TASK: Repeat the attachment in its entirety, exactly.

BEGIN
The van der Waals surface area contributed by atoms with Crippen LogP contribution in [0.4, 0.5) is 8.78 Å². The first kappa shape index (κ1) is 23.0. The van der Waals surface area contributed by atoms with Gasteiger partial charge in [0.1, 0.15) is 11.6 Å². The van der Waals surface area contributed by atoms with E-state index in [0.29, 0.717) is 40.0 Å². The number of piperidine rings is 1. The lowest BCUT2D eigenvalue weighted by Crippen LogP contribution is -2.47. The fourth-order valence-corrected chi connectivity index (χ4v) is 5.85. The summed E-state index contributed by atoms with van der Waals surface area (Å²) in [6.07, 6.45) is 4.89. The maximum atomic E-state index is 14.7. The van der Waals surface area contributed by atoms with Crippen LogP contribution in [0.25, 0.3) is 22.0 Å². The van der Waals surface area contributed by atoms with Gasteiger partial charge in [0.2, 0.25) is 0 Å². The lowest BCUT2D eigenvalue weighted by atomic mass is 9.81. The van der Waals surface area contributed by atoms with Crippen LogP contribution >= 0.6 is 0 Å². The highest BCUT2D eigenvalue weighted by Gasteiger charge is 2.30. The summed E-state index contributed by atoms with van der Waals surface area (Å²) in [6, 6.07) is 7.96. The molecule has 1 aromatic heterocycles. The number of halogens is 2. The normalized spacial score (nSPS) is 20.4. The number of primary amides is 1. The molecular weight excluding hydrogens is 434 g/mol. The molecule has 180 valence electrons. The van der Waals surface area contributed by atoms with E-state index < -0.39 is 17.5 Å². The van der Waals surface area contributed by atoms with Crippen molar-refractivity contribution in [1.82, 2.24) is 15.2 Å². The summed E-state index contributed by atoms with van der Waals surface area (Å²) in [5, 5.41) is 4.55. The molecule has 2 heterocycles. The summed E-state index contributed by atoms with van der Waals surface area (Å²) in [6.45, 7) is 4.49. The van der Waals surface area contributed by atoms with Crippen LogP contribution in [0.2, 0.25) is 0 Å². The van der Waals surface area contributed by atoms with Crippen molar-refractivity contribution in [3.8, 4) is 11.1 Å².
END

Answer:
The van der Waals surface area contributed by atoms with Crippen LogP contribution in [0.4, 0.5) is 8.78 Å². The first kappa shape index (κ1) is 23.0. The van der Waals surface area contributed by atoms with Gasteiger partial charge in [0.1, 0.15) is 11.6 Å². The van der Waals surface area contributed by atoms with E-state index in [0.29, 0.717) is 40.0 Å². The number of piperidine rings is 1. The lowest BCUT2D eigenvalue weighted by Crippen LogP contribution is -2.47. The fourth-order valence-corrected chi connectivity index (χ4v) is 5.85. The summed E-state index contributed by atoms with van der Waals surface area (Å²) in [6.07, 6.45) is 4.89. The maximum atomic E-state index is 14.7. The van der Waals surface area contributed by atoms with Crippen LogP contribution in [0.25, 0.3) is 22.0 Å². The van der Waals surface area contributed by atoms with Gasteiger partial charge in [0.2, 0.25) is 0 Å². The lowest BCUT2D eigenvalue weighted by atomic mass is 9.81. The van der Waals surface area contributed by atoms with Crippen LogP contribution >= 0.6 is 0 Å². The highest BCUT2D eigenvalue weighted by Gasteiger charge is 2.30. The summed E-state index contributed by atoms with van der Waals surface area (Å²) in [6, 6.07) is 7.96. The molecule has 1 aromatic heterocycles. The number of halogens is 2. The normalized spacial score (nSPS) is 20.4. The number of primary amides is 1. The molecular weight excluding hydrogens is 434 g/mol. The molecule has 180 valence electrons. The van der Waals surface area contributed by atoms with E-state index < -0.39 is 17.5 Å². The van der Waals surface area contributed by atoms with Crippen molar-refractivity contribution in [1.82, 2.24) is 15.2 Å². The summed E-state index contributed by atoms with van der Waals surface area (Å²) in [5, 5.41) is 4.55. The molecule has 2 heterocycles. The summed E-state index contributed by atoms with van der Waals surface area (Å²) in [6.45, 7) is 4.49. The van der Waals surface area contributed by atoms with Crippen LogP contribution in [0.2, 0.25) is 0 Å². The van der Waals surface area contributed by atoms with Crippen molar-refractivity contribution in [3.8, 4) is 11.1 Å².